despite maltreatment and other adverse life circumstances will also be explored. Research will be focused on the factors
that increase the probability of positive child outcomes, in particular, children's health and academic outcomes despite
maltreatment and other adverse life circumstances.
: Epidemiology of Methicillin-resistant Staphylococcus aureus (MRSA) among
two targeted populations:
the pediatric population and those residing in long-term care facilities. MRSA is often heard in
the media as the "Superbug" in hospitals. The reasons why MRSA is such a big concern is first, it is
resistant to all commonly used antibiotics. Secondly, MRSA
infections were originally confined to hospitals and often occurred in people with frequent exposure
to the healthcare system. However, since the beginning of this century, a new type of MRSA, called
community-acquired MRSA, are increasingly reported among people without exposure to healthcare settings.
Community-acquired MRSA are the causes of skin and soft tissue infections and are increasing reported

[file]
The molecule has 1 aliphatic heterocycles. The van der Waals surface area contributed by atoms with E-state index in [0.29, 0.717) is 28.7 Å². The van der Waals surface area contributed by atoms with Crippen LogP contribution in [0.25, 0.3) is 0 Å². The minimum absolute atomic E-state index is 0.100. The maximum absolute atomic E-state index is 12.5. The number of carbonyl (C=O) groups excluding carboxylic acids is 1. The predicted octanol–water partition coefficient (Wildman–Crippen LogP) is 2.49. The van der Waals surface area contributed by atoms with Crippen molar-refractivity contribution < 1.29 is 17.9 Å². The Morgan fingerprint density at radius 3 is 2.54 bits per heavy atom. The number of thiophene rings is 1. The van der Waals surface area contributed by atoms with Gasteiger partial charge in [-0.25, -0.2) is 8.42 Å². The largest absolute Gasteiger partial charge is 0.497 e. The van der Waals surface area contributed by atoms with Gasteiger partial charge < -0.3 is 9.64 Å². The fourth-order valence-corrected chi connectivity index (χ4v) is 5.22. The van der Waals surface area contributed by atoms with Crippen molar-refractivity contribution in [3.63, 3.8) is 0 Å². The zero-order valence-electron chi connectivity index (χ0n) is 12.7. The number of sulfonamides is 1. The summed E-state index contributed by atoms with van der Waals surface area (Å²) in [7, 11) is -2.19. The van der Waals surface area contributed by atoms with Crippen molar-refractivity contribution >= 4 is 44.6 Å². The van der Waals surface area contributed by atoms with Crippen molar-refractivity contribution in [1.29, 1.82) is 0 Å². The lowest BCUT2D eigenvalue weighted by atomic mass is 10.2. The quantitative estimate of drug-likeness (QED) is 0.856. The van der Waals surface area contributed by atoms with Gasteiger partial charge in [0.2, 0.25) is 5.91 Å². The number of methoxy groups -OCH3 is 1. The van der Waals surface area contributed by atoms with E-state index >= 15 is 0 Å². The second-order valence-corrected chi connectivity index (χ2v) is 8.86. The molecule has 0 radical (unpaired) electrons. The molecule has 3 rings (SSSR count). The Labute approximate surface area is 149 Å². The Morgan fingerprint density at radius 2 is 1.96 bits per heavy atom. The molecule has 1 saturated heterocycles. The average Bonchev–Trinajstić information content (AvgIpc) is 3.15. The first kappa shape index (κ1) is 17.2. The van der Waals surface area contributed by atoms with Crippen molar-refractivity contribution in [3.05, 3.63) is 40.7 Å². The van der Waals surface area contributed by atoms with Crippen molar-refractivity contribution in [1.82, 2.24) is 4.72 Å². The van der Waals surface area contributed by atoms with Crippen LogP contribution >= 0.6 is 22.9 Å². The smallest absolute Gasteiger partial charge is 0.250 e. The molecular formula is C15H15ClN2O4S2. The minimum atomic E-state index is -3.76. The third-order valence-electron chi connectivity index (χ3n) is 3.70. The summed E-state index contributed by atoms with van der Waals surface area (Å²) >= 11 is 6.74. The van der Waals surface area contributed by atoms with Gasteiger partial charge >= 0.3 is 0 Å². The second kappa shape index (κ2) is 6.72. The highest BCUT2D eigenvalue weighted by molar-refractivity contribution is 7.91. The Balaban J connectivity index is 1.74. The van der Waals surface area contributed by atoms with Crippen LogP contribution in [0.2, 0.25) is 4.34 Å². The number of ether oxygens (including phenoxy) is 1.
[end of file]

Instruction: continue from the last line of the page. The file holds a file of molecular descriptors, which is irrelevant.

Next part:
from a variety of settings, including the homeless, day care centers, the correctional facilities and
sports teams. We have data from the State of Hawaii Antimicrobial Resistance Surveillance Project (SHARP) for the
years 2000 to 2007. In addition to the above mentioned two epidemiological studies of MRSA, we want to
further explore the best ways for MRSA infection prevention and infection control and are seeking grants
: Case-level data of the National Child Abuse and Neglect Data System (NCANDS) Child File are available from 2000-2007.
Records are provided at the level of each child on a report, also known as the report-child pair. Data elements include the
demographics of children and their perpetrators, types of maltreatment, investigation or assessment dispositions, risk factors,
and services provided as a result of the investigation or assessment. I am going to apply for data since 2000 so that trend
analysis of both reentry and placement stability can be investigated. In addition, the impact of differential responses, which